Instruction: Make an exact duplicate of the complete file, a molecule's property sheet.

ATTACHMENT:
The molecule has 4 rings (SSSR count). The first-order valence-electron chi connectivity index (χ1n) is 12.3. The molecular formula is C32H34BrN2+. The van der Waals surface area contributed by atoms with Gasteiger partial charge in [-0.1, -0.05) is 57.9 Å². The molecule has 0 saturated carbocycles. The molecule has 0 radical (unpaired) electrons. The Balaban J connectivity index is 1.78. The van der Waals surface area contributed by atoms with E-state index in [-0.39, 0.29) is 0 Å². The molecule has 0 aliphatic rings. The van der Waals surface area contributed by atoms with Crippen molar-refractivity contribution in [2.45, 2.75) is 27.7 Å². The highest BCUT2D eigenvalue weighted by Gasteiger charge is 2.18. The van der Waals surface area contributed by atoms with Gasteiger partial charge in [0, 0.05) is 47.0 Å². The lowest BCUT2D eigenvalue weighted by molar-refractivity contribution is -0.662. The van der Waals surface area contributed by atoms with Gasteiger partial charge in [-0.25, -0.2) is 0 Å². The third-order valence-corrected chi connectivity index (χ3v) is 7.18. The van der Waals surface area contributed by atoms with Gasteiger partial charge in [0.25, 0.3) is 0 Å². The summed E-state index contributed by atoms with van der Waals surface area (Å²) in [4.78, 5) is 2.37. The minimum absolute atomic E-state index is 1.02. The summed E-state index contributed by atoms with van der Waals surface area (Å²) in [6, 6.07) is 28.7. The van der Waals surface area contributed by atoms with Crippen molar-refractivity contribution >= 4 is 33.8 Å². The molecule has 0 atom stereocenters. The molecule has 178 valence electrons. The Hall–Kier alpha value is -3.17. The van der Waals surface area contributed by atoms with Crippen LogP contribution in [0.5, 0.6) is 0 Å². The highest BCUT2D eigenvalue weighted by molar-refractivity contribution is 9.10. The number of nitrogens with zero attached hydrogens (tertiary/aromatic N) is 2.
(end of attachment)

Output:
The molecule has 4 rings (SSSR count). The first-order valence-electron chi connectivity index (χ1n) is 12.3. The molecular formula is C32H34BrN2+. The van der Waals surface area contributed by atoms with Gasteiger partial charge in [-0.1, -0.05) is 57.9 Å². The molecule has 0 saturated carbocycles. The molecule has 0 radical (unpaired) electrons. The Balaban J connectivity index is 1.78. The van der Waals surface area contributed by atoms with E-state index in [-0.39, 0.29) is 0 Å². The molecule has 0 aliphatic rings. The van der Waals surface area contributed by atoms with Crippen molar-refractivity contribution in [2.45, 2.75) is 27.7 Å². The highest BCUT2D eigenvalue weighted by Gasteiger charge is 2.18. The van der Waals surface area contributed by atoms with Gasteiger partial charge in [0, 0.05) is 47.0 Å². The lowest BCUT2D eigenvalue weighted by molar-refractivity contribution is -0.662. The van der Waals surface area contributed by atoms with Gasteiger partial charge in [-0.25, -0.2) is 0 Å². The third-order valence-corrected chi connectivity index (χ3v) is 7.18. The van der Waals surface area contributed by atoms with Gasteiger partial charge in [0.25, 0.3) is 0 Å². The summed E-state index contributed by atoms with van der Waals surface area (Å²) in [4.78, 5) is 2.37. The minimum absolute atomic E-state index is 1.02. The summed E-state index contributed by atoms with van der Waals surface area (Å²) in [6, 6.07) is 28.7. The van der Waals surface area contributed by atoms with Crippen molar-refractivity contribution >= 4 is 33.8 Å². The molecule has 0 atom stereocenters. The molecule has 178 valence electrons. The Hall–Kier alpha value is -3.17. The van der Waals surface area contributed by atoms with Crippen LogP contribution in [0.5, 0.6) is 0 Å². The highest BCUT2D eigenvalue weighted by molar-refractivity contribution is 9.10. The number of nitrogens with zero attached hydrogens (tertiary/aromatic N) is 2.